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A foodie’s guide to Dripping Springs

Addie Broyles

Why is Dripping Springs such a magnet for food and beverage businesses?

That’s the question I brought up earlier this summer during a brainstorming meeting for a newsroom-wide series of stories on the implications of growth in Central Texas that we’re running this month.

I didn’t know the answer, but last month, I headed to the once-small town west of Austin to try to find out why more than a dozen breweries, distilleries and wineries have set up shop in this northern part of Hays County, which was dry until nine years ago, not to mention an olive orchard, a cidery and a handful of unique restaurants, pizzerias and brewpubs.

I found out that even though residents are drawn to Dripping Springs — and dozens of other bedroom communities around Austin for that matter — for good schools, less traffic and better real estate deals, they don’t want to totally abandon (or, for those moving from outside the area, move too far from) the lifestyle that comes with living in Austin.

My story about the cultural boom in the suburbs ran in Sunday’s newspaper, but there were so many interesting food businesses in the area, especially Dripping Springs, that we couldn’t highlight them all in print.

So, here is a foodie’s guide to Dripping Springs, as well as some notable food businesses in other area bedroom communities and suburbs:

In addition to Mazama Coffee and Sacred Moon Herbs on Mercer Street, you can’t visit Dripping Springs without checking out Dudley’s Wine Bar and Tap Room and The Barber Shop. You can learn about the latter in this video by Kelly West, but with live music almost every night they are open and a good selection of craft beer and wine, Dudley’s offers an equally nice (and air conditioned) experience.

Although local favorite, Cafe 131, closed this summer, Dripping Springs is home to a number of not-your-average places to eat, including the bakery/plant nursery/coffee shop Rolling in Thyme & Dough and the upscale Creek Road Cafe, which opened in 2008. Smoke’n Hops is a nanobrewery and barbecue restaurant that recently opened east of town, and a little farther down U.S. 290, you’ll find Pieous, a wood-fired pizzeria with New York-quality pastrami. Turn north on Fitzhugh Road and you’ll find another artisan pizzeria: Stanley’s Farmhouse Pizza. Locals are excited to see what Miss Kitty’s Saloon, a restaurant opening on the west end of Mercer Street this fall, will bring. UPDATE: @getoutgokayak says that The Pizza Cave is the best pizza in Austin.

Wineries Solaro Estate, Bell Springs and Westcave Cellars recently joined forces to create the Dripping Wine Trail.

Also in the outskirts of Dripping Springs are San Luis Spirits, which makes Dripping Springs Vodka, and breweries Jester King, Thirsty Planet and Twisted X, which relocated from Cedar Park. Treaty Oak is about to open a new distillery in the area. Argus Cidery, one of the state’s first cider-makers, won a $10,000 Austin Food & Wine Alliance grant to plant a test apple orchard on its property in the area.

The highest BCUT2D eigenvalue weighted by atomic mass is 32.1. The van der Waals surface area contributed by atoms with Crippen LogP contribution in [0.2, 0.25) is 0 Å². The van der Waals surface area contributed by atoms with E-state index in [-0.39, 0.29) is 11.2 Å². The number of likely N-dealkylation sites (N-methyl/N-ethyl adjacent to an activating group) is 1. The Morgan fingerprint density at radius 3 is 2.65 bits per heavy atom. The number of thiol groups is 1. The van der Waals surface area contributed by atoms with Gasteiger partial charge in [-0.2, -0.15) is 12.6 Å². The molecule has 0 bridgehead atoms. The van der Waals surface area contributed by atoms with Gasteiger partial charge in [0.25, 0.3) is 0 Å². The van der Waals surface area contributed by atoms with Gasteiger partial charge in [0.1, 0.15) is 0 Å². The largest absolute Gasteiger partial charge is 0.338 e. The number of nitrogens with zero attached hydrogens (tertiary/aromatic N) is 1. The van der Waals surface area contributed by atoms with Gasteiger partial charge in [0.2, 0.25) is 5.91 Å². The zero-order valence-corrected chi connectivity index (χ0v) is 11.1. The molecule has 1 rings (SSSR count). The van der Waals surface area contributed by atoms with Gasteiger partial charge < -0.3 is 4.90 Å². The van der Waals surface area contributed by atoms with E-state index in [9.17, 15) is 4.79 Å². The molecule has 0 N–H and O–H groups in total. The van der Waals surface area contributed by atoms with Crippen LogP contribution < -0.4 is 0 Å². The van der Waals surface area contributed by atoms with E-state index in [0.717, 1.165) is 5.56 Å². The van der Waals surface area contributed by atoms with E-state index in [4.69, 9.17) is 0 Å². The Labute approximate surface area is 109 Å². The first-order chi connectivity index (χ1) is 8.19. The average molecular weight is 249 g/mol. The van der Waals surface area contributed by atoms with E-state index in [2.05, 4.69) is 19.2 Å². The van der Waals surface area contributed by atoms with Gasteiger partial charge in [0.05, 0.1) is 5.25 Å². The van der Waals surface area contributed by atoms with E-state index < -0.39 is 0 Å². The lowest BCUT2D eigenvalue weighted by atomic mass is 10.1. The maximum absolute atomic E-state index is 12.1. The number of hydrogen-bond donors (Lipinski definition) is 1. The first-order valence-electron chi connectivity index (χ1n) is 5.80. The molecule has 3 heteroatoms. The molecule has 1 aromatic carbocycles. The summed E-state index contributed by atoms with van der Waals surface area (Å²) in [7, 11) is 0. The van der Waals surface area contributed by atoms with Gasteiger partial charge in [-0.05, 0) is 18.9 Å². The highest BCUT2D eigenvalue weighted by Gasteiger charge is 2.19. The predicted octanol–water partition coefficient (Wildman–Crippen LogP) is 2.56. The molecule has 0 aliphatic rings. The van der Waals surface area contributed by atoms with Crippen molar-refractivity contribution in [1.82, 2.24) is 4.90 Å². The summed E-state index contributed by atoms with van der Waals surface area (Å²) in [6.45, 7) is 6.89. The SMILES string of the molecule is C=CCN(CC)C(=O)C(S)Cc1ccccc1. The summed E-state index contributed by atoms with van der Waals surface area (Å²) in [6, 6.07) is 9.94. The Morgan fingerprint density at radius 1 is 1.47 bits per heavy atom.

Open since 1979, New Canaan Farms was one of the first artisan food businesses in the area. Celtic Seafare, a smoked salmon company that sells at several Austin farmers’ markets, just opened a by-appointment tasting room in Dripping Springs, and Texas Hill Country Olive Co. has been drawing visitors from all over the state to taste their cold-pressed oils made from organic olives grown on site.

Richard’s Rainwater might be known to outsiders for its bottled water, but to locals, owner Richard Heinichen is the guy to go to if you want to set up a rainwater collection system at your house.

The local Empty Bowl Project fundraiser is now in its 16th year, and sixth annual Dripping with Taste will take place Sept. 14 at the new Dripping Springs Ranch Park.

Bastrop Brewhouse has been a welcome addition to Bastrop, which also has Bastrop Producer’s Market. Galaxy Movie House and Eatery and Noble Sandwiches are culinary gems on RM 620 North, and on RM 620 South, near Bee Cave and Lakeway, you’ll find a Whole Foods Market, Silver Whisk Cooking School and Faraday’s Kitchen Store, and restaurants like The League Kitchen and Tavern, Tony C’s, Artisan Bistro and Baguette et Chocolat.

In Round Rock, Flix Brewhouse,The Brass Tap and Dog House Drinkery Dog Park have opened in recent years, and Rogness Brewing Co. and Hanovers Draught Haus keep Pflugerville craft beer lovers happy. Georgetown’s Monument Market and Beer Garden are recent evolutions to the popular Monument Cafe.

Cedar Park’s newest sushi bar, Soto, is drawing patrons from all over the Austin area, and its popular Moonie’s Burger House now has restaurants in Pflugerville and North Austin.

In Kyle, Bordeaux’s has done well enough for the owners to open another location near Dripping Springs. San Marcos has a thriving food truck scene, as well as a funky brewpub called the Root Cellar.

What are your favorite culinary (and beer/wine/spirits) gems in the outskirts of Austin?